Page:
Sick Days- Defined as personal illness, quarantine at home, or serious illness or death in one's immediate family or household (parents, spouse, brothers, sisters, children, grandparents, grandchildren, parents-in-law, brothers-in-law, sisters-in-law, and legal guardians.. Use can include for birth, adoption or placement for adoption.
Personal Days- Defined as an absence at the discretion of the staff member for personal reasons not to be used to extend a holiday or break (unless with a qualified reason/approval of superintendent) and submitted 48 hours in advance (except when an emergency arises).
Bereavement Days- Defined as an absence due to the death of an immediate family member including parents, spouse, brother, sister, children, grandparents, grandchildren, parents-in-law, brothers-in-law, sisters-in-law, daughters-in-law, sons-in-law, nieces, nephews, aunts, uncles, and legal guardians.
Non Comp Days- Defined as an approved absence without pay to be used only after accrued time (personal and/or vacation time) has been exhausted. Approval of a non-comp day is done at the discretion of the superintendent or designee.
Under Title I of the Americans with Disabilities Act (ADA), a reasonable accommodation is a modification or adjustment to a job, the work environment, or the way things are usually done during the hiring process. These modifications enable an individual with a disability to have an equal opportunity not only to get a job, but successfully perform their job tasks to the same extent as people without disabilities. The ADA requires reasonable accommodations as they relate to three aspects of employment: 1) ensuring equal opportunity in the application process; 2) enabling a qualified individual with a disability to perform the essential functions of a job; and 3) making it possible for an employee with a disability to enjoy equal benefits and privileges of employment.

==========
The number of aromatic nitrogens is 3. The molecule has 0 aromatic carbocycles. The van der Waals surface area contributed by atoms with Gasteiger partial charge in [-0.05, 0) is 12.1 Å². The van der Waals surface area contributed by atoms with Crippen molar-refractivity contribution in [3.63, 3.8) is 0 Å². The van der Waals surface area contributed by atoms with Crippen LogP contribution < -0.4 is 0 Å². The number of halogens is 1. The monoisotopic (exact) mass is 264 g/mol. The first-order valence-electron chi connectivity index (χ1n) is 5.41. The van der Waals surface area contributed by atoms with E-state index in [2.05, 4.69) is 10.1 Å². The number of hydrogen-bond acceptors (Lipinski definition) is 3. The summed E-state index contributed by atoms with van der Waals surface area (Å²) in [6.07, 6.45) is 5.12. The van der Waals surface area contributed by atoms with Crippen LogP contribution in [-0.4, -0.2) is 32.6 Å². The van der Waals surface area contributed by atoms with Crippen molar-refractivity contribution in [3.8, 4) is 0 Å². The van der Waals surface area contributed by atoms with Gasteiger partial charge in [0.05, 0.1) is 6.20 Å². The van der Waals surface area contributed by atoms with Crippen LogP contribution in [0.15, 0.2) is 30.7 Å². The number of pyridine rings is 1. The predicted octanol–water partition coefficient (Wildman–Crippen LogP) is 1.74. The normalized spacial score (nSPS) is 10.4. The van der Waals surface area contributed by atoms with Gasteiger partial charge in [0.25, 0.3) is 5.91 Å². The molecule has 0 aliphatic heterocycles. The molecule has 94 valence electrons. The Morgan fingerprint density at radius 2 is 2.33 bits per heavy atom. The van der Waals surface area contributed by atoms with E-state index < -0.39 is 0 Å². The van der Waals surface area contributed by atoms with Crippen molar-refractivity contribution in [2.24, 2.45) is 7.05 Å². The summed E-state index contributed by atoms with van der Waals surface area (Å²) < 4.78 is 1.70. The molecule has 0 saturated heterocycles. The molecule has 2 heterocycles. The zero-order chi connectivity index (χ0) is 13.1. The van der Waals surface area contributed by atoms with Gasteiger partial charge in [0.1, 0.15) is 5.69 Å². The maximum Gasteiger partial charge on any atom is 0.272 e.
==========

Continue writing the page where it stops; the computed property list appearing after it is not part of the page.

Accommodations are sometimes referred to as “productivity enhancers”. Reasonable accommodations should not be viewed as “special treatment” and they often benefit all employees. For example, facility enhancements such as ramps, accessible restrooms, and ergonomic workstations benefit more than just employees with disabilities. Examples of reasonable accommodations include making existing facilities accessible; job restructuring; part-time or modified work schedules; acquiring or modifying equipment; changing tests, training materials, or policies; and providing qualified readers or interpreters. Here are some more examples. Many job accommodations cost very little and often involve minor changes to a work environment, schedule or work-related technologies.
Please complete the following forms if you are in need of an accommodation:
Family and Medical Leave Act of 1993
What is the Family and Medical Leave Act – FMLA?
The Family and Medical Leave Act (FMLA) provides means for employees to balance their work and family responsibilities by requiring employers to provide eligible employees with up to 12 workweeks (480 hours) of job-protected, benefit-protected, unpaid leave in any 12 month period. Additionally, employers are required to provide up to 26 workweeks in a single 12 month period to care for covered service members with a serious injury or illness.
Click here for FMLA GUIDELINES. This guide will help you understand the Family and Medical Leave regulations, what it stands for, and what it can do to protect you and your famly.
Please follow these steps to request an FMLA Leave:
1. Click here for FMLA REQUEST. Please fill out the following form; when finished, print the completed form and forward to Human Resources. You may save or print the completed form for your records.
4. Physician completes the Health Care Provider Form
5. If employee has district insurance a Insurance Repayment Agreement